Wednesday, June 29, 2016

Diffusing Stress -- Another Name for Escaping Reality? Part One

My husband is a really hard worker.  When I first knew him, he was a professional bicycle racer, away for four days in a row at races all over the country for two weeks every month, frequently accepting sudden offers to race as a substitute, or act as a pacemaker (leading the nine racers around the track for the initial four laps, breaking the wind for them) in addition to his usual race load. He never complained. He was a very strong athlete, with great endurance.

After marriage, he continued to race full-time, while planning and preparing a bicycle shop he would then run simultaneously while still racing, for many years. He never took a day off. You think I'm kidding, right? No, he NEVER took a regular day off. Sometimes he would schedule a vacation and fly to France to visit close friends by himself, and occasionally our family would drive up to the mountains for a one-night stay just to take a fast break before diving back into a crazy schedule again. But if he was home, he was usually in the bike shop. So I got used to being married to a workaholic, and ended up taking my son with me to go to church, visit family in the states and Japan, and ended up playing with him (and raising him) the most between the two of us.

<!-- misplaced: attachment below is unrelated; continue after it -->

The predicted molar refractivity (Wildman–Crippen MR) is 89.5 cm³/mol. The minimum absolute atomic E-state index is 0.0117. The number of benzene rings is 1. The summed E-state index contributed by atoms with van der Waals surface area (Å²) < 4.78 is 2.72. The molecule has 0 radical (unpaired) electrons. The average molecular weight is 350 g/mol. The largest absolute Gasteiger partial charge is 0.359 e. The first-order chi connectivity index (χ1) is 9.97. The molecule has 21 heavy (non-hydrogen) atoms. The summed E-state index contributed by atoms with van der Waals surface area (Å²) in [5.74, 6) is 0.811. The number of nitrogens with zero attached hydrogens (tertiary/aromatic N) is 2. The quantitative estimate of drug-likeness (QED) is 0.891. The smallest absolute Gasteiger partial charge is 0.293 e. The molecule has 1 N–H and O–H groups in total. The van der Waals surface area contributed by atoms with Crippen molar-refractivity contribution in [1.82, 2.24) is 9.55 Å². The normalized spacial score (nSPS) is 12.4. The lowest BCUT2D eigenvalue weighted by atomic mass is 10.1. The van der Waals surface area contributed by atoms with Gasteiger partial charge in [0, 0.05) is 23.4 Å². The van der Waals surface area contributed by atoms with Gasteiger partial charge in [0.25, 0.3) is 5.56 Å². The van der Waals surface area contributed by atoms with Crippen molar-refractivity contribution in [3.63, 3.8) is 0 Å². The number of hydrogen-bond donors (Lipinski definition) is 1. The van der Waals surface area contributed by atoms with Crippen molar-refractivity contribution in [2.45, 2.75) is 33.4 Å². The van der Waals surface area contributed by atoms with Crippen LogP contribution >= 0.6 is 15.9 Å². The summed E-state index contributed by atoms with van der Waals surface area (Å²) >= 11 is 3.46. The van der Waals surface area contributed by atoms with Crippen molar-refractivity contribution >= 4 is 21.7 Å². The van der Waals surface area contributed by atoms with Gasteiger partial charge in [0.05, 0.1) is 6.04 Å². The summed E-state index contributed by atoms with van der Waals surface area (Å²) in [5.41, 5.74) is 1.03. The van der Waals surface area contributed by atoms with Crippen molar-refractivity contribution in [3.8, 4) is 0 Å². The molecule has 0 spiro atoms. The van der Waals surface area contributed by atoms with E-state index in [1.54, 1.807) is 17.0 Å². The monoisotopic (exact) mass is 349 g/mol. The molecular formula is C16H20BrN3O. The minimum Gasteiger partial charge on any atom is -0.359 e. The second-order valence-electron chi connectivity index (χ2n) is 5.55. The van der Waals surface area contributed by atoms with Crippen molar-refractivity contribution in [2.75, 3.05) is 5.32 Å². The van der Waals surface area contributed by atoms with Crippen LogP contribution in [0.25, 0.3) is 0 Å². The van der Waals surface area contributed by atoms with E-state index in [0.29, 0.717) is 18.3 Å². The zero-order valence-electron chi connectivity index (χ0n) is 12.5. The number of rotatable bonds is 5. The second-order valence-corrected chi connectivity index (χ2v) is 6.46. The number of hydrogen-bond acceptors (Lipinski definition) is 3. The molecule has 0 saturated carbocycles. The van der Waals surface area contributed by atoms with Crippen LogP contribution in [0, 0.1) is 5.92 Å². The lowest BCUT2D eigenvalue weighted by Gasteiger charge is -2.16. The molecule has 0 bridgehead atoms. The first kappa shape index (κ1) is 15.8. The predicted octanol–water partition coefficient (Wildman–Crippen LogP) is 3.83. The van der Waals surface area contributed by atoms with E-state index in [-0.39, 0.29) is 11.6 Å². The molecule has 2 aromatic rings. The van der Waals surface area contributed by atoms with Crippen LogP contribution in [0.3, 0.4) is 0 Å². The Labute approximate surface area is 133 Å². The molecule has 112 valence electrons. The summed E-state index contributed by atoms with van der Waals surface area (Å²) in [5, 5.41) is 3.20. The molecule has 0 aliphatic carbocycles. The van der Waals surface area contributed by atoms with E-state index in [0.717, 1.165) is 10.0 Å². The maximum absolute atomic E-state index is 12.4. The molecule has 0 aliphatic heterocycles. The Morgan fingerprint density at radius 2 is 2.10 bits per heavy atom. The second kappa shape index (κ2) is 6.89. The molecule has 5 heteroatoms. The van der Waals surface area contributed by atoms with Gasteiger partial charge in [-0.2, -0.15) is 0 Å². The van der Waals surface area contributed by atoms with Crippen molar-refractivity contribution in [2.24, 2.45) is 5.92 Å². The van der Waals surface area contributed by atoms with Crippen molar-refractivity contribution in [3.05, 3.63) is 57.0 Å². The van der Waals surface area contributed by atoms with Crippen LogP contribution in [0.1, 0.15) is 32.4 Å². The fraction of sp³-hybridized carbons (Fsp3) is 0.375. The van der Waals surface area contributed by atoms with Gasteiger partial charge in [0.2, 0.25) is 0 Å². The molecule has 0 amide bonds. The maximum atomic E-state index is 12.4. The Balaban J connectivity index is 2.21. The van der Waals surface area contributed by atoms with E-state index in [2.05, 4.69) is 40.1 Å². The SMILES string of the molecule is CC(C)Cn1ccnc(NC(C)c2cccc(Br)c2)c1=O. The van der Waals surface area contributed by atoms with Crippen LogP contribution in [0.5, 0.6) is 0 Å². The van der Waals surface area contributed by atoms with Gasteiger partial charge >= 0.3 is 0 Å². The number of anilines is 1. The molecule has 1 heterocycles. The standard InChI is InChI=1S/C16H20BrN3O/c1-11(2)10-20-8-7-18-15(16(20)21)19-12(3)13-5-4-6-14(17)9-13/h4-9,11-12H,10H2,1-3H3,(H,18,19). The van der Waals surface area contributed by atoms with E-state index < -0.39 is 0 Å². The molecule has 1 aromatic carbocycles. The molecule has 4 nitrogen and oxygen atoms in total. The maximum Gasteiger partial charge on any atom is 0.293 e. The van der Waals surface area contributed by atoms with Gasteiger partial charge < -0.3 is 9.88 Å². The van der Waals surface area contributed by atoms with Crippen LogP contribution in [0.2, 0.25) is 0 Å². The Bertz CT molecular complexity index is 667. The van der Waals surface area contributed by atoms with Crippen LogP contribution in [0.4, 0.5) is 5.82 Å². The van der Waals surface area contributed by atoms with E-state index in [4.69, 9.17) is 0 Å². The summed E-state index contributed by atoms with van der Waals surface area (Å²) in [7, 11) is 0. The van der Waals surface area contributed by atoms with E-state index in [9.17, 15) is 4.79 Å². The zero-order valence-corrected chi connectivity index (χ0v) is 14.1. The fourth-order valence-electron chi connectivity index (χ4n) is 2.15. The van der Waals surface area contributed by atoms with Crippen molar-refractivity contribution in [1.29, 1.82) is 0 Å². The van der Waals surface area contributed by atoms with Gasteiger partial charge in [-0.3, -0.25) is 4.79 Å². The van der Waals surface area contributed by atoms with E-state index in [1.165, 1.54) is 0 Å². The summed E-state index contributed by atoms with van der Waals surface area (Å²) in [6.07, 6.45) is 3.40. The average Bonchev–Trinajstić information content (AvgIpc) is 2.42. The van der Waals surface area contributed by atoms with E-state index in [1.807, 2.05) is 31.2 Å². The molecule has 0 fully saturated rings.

Even after retiring from racing, my husband worked nonstop in our shop, never taking a day off, for many years. I don't remember the exact time when he finally allowed himself to take a weekly holiday, but I'd guess it was in his late forties. My son was already in high school by then.

Our shop suffered along with all the other small businesses in Japan after the 'bubble economy' burst in the early 1990's. So my husband began juggling a variety of part-time jobs and has continued doing so ever since. He got his "large vehicles" driver's license and worked as a long-distance freight truck driver for a time. He also worked the night shift at a delivery company, loading and unloading heavy boxes from delivery trucks till he couldn't feel the tips of his fingers anymore. Fearing for his health, he'd search for something else and changed employers. He spent ten years coaching university bicycle racers while developing their club activities. Many jobs were thankless and even payless, as employers made big promises that fell through AFTER the hard work had been done. It was very frustrating watching my hard-working hubby suffer for our sake.

Currently, he does maintenance work at a retirement facility/nursing home part-time, while juggling another job in the bicycle department of a home center (is this expression used in the states these days? It means a really large hardware/housewares store mixed with a nursery/gardening department). He is their star salesman, and can fix absolutely ANYthing broken on a customer's bike! After joining the home center's staff, he got the nickname "Kami-sama" (God) because the bike dept. revenue increased 30% and his reputation had no rival. He's happiest working in that environment, needless to say!